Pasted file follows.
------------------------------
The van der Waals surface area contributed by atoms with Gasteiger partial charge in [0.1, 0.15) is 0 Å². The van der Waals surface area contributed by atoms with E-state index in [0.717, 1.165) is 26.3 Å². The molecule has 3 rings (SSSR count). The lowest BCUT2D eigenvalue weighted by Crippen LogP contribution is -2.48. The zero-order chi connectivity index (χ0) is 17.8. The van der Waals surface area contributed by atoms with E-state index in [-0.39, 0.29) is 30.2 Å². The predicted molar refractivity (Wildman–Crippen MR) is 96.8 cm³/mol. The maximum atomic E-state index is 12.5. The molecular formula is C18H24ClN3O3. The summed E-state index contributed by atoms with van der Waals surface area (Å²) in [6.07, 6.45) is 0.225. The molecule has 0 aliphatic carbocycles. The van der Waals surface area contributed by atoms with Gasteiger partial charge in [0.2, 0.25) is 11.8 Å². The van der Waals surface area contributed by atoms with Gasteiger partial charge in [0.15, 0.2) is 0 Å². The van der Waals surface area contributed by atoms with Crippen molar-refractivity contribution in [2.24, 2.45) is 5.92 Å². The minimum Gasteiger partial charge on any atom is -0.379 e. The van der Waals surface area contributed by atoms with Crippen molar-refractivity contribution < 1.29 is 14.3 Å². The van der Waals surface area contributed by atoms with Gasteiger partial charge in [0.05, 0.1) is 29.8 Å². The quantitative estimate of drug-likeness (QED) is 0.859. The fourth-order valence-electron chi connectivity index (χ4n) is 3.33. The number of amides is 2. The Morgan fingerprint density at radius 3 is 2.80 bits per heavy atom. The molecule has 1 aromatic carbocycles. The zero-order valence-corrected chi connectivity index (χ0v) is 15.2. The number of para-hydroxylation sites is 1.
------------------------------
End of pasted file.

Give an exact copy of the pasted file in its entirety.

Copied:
The van der Waals surface area contributed by atoms with Gasteiger partial charge in [0.1, 0.15) is 0 Å². The van der Waals surface area contributed by atoms with E-state index in [0.717, 1.165) is 26.3 Å². The molecule has 3 rings (SSSR count). The lowest BCUT2D eigenvalue weighted by Crippen LogP contribution is -2.48. The zero-order chi connectivity index (χ0) is 17.8. The van der Waals surface area contributed by atoms with E-state index in [-0.39, 0.29) is 30.2 Å². The predicted molar refractivity (Wildman–Crippen MR) is 96.8 cm³/mol. The maximum atomic E-state index is 12.5. The molecular formula is C18H24ClN3O3. The summed E-state index contributed by atoms with van der Waals surface area (Å²) in [6.07, 6.45) is 0.225. The molecule has 0 aliphatic carbocycles. The van der Waals surface area contributed by atoms with Gasteiger partial charge in [0.2, 0.25) is 11.8 Å². The van der Waals surface area contributed by atoms with Gasteiger partial charge in [0.15, 0.2) is 0 Å². The van der Waals surface area contributed by atoms with Crippen molar-refractivity contribution in [2.24, 2.45) is 5.92 Å². The minimum Gasteiger partial charge on any atom is -0.379 e. The van der Waals surface area contributed by atoms with Crippen molar-refractivity contribution < 1.29 is 14.3 Å². The van der Waals surface area contributed by atoms with Gasteiger partial charge in [0.05, 0.1) is 29.8 Å². The quantitative estimate of drug-likeness (QED) is 0.859. The fourth-order valence-electron chi connectivity index (χ4n) is 3.33. The number of amides is 2. The Morgan fingerprint density at radius 3 is 2.80 bits per heavy atom. The molecule has 1 aromatic carbocycles. The zero-order valence-corrected chi connectivity index (χ0v) is 15.2. The number of para-hydroxylation sites is 1.